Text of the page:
A laughing robot might be considered ominous, but would it seem less ominous if it laughed at the right time during a conversation? This is a theory that scientists have recently tested. A group of researchers from Kyoto University in Japan simulated a laughing robot called Erica powered by a conversation-driven AI system.
Since laughter is an integral part of human dialogue, they reasoned, it might be useful to see how people react to chatty robots with whom they can also share a chuckle. Their findings were published last week in the journal Frontiers of robotics and AI.
Artificial intelligence is good at logic, but laugh? Not really. For starters, the researchers recognized that there are different reasons why people laugh, which complicates matters. To make it easier for the AI system, they generalized laughter into two categories: shared social laughter, when the AI laughs in response to human laughter, and happy solo laughter, when the robot laughs in response to a subject or laughs while speaking.
The researchers trained the AI model on how and when to laugh by allowing it to engage in a form of speed dating with male college students. Erica was remote-controlled by an actress who spoke into a microphone and controlled physical movements like nods and other gestures.
Discussions lasted 10-15 minutes and data was extracted from 82 conversations. The researchers recorded the conversations with microphones and cameras, and annotated them according to when social laughter and solo laughter occurred in humans, and how those laughs differed. This data was then used to train the AI system to teach him when to laugh and what kind of laughter to use. They then applied their shared laugh algorithm to existing conversational software and asked 130 volunteers to listen and rate how well the robot simulated empathy, understanding and human likeness.
Overall, the researchers noted that in situations where shared laughter was appropriate, Erica and her algorithm were successful in convincing people that they were paying attention to what was being said. But it had shortcomings and limitations. Erica was good at responding to laughter, but didn’t quite know when to laugh on her own. The researchers wrote in their discussion that this may be because learning how to respond to a prompt is easier than actually understanding why the content of the conversation might be funny.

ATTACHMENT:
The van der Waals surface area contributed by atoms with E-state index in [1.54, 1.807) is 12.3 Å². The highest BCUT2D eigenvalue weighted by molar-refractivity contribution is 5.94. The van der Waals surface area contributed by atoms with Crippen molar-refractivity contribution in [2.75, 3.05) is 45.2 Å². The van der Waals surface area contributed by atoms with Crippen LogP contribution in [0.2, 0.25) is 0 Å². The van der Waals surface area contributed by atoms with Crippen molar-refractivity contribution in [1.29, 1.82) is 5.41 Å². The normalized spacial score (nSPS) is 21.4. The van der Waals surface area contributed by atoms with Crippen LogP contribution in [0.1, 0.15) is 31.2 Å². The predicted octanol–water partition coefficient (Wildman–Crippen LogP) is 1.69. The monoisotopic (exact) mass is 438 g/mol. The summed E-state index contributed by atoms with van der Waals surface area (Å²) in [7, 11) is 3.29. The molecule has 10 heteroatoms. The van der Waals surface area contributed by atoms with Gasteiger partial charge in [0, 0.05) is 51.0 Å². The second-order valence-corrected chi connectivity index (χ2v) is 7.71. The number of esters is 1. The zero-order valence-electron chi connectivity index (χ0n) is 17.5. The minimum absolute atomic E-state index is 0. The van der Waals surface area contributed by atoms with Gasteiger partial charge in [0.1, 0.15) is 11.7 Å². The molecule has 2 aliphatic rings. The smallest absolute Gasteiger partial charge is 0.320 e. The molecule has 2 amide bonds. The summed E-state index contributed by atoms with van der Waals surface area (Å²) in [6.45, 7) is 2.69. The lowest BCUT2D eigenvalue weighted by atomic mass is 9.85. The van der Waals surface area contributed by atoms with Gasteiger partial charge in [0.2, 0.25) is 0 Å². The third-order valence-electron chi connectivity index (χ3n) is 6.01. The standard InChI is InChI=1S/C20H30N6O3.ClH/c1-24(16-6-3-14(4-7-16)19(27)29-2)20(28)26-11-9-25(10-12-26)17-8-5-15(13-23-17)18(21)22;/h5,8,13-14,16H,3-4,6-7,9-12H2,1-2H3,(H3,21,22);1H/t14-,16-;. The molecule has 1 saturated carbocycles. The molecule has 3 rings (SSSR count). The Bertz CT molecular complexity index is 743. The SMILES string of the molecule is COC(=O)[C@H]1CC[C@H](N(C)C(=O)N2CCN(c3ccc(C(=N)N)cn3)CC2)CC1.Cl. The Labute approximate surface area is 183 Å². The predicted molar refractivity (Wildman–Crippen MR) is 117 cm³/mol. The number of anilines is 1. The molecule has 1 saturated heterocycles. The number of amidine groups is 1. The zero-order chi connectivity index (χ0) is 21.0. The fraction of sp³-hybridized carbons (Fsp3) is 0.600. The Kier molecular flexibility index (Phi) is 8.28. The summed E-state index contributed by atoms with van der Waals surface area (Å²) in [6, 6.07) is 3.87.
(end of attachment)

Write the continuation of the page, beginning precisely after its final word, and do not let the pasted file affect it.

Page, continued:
Whether or not Erica really has human humor is just part of a big project that roboticists and engineers are undertaking: Giving robots social skills. Since 2017, scientists have been working on how to make a robot laugh convincingly (big tech companies like Microsoft, IBM and Meta are also looking at it). A month ago, Italian engineers launched a chatty-capable bartender robot (unfortunately, it’s being shelved for the foreseeable future due to privacy concerns). The idea is that giving robots facial expressions, body language, speech, and the ability to understand and respond to people’s requests will make them more engaging and better at everyday interactions.
But in the end, there can be a slippery slope between a social exchange that feels natural and a weird valley scenario. There are also ethical issues with robots that are too believable. Nevertheless, there are practical reasons to continue working in this area: making talking robots less scary and more accessible by giving them the right human characteristics, experts say, will be particularly useful for integrating them into healthcare one day, hotels or others. service-oriented industries.
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